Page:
(Copyright 2016 The Associated Press. All rights reserved.)

The subsequent trial polarized Brazil upon political lines, as Lula and Rousseff called upon supporters to take to the streets to protest what they viewed as politically motivated persecution.

At one time, Lula faced as many as nine separate criminal prosecutions, but he was ultimately convicted and sentenced on charges of corruption and money laundering relating to $1.2 million in renovations on his beachfront apartment by the Grupo OAS construction company, which in turn was said to have received large contracts from Petrobras orchestrated by Lula.

The case ultimately went to Brazil’s Supreme Federal Court, which in a narrow 6-5 decision upheld his conviction and ordered him to begin serving his sentence.

Lula’s incarceration sparked a massive “Lula Livre” or Free Lula campaign and led to investigation into Judge Moro’s tactics.

Ultimately, Lula was never found innocent on the charges of corruption. His conviction was overturned by the Supreme Federal Court on two technicalities: first alleging that Judge Moro had acted improperly by communicating with the prosecution during Lula’s trial, and second alleging that Moro lacked legal standing to try Lula in Curitiba, as Lula was residing in Brasilia at the time.

On April 15, 2021, the Supreme Federal Court, in an 8-3 ruling, upheld an earlier ruling annulling his convictions based on this reasoning. Lula only served 580 days of his 12-year sentence.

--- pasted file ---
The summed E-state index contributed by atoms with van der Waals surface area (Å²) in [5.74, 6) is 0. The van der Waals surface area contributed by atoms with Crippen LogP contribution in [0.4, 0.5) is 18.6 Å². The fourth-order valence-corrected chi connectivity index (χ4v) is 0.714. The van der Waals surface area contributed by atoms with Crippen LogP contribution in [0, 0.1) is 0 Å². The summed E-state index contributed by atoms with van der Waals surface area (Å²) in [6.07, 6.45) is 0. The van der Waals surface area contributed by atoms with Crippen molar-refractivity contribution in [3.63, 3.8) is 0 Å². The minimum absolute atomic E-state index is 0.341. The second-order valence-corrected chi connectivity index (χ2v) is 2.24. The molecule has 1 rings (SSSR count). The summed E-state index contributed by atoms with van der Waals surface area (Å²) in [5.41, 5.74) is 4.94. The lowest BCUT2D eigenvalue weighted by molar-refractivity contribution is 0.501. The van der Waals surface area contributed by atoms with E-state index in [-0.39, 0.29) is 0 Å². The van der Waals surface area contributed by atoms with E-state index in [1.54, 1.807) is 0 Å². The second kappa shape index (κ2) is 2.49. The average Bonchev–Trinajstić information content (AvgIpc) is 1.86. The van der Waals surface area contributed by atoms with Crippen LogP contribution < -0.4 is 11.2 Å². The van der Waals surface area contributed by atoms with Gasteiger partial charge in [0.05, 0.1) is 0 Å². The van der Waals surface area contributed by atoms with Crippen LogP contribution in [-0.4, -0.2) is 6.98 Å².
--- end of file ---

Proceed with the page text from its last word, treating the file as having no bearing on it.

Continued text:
Lula da Silva weeps during a news conference on the corruption charges he faced that ultimately landed him in jail.
(2016 The Associated Press. All rights reserved.)

The Bolsonaro camp argues that the Supreme Federal Court is biased as the overwhelming majority of its 11 justices were appointed by Workers Party presidential administrations.

While Workers Party activists may believe in Lula’s innocence, few Brazilians appear to believe that Lula did no wrong. Nonetheless, nearly half voted for him on Sunday, and Lula remains the likely favorite heading into the runoff at the end of the month.

Brazilians appear to largely believe that all politicians are corrupt. Lula’s larger-than-life personality seems to have been confirmed by the fashion in which he greatly outperformed his slate of congressional and gubernatorial candidates.

Political analyst Flavio Morgenstern told Fox News Digital why Lula remains popular with the electorate: “Lula has a very strong ideological appeal in a country contaminated by socialist ideas,” adding, “He is the only character with charisma on the left due to his already mythical past.”


Morgenstern also said Lula, despite his background, will still have a working relationship with the U.S., “With Biden, Lula would have an ally with some tension … his interest [in the U.S.] has always been purely economic,” but “Lula’s friends are enemies of even the American left … the communist dictatorships of Latin America, China, Russia, the Palestinian Authority.”

Yet the 76-year-old Lula was still the leading vote getter during Sunday’s first round of voting as he goes into the runoff as favorite against President Bolsonaro. This even as many Brazilians voted for center-right or right-wing congressional and gubernatorial candidates but still swung left in the presidential election for him.

David Unsworth reports on Latin America. You can follow David Unsworth on Twitter @LatinAmerUpdate